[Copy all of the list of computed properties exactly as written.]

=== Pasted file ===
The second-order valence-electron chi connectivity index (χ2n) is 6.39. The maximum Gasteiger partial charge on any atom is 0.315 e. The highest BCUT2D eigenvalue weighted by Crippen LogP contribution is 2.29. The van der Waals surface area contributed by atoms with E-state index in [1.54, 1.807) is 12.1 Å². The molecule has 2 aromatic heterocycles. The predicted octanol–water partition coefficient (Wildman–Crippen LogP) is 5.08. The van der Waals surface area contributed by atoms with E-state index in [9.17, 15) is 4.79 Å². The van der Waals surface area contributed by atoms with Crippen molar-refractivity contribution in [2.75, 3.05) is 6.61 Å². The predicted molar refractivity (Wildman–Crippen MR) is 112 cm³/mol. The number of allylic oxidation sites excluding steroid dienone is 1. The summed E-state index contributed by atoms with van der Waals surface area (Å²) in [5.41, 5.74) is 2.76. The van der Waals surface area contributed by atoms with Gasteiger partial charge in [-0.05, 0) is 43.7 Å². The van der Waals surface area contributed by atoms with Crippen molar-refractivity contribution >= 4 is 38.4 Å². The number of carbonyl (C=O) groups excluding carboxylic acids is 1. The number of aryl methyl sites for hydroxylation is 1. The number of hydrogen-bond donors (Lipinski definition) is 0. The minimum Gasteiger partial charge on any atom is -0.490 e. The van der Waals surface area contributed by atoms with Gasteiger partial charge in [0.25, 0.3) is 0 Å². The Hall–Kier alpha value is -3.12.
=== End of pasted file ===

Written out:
The second-order valence-electron chi connectivity index (χ2n) is 6.39. The maximum Gasteiger partial charge on any atom is 0.315 e. The highest BCUT2D eigenvalue weighted by Crippen LogP contribution is 2.29. The van der Waals surface area contributed by atoms with E-state index in [1.54, 1.807) is 12.1 Å². The molecule has 2 aromatic heterocycles. The predicted octanol–water partition coefficient (Wildman–Crippen LogP) is 5.08. The van der Waals surface area contributed by atoms with E-state index in [9.17, 15) is 4.79 Å². The van der Waals surface area contributed by atoms with Crippen molar-refractivity contribution in [2.75, 3.05) is 6.61 Å². The predicted molar refractivity (Wildman–Crippen MR) is 112 cm³/mol. The number of allylic oxidation sites excluding steroid dienone is 1. The summed E-state index contributed by atoms with van der Waals surface area (Å²) in [5.41, 5.74) is 2.76. The van der Waals surface area contributed by atoms with Gasteiger partial charge in [-0.05, 0) is 43.7 Å². The van der Waals surface area contributed by atoms with Crippen molar-refractivity contribution >= 4 is 38.4 Å². The number of carbonyl (C=O) groups excluding carboxylic acids is 1. The number of aryl methyl sites for hydroxylation is 1. The number of hydrogen-bond donors (Lipinski definition) is 0. The minimum Gasteiger partial charge on any atom is -0.490 e. The van der Waals surface area contributed by atoms with Gasteiger partial charge in [0.25, 0.3) is 0 Å². The Hall–Kier alpha value is -3.12.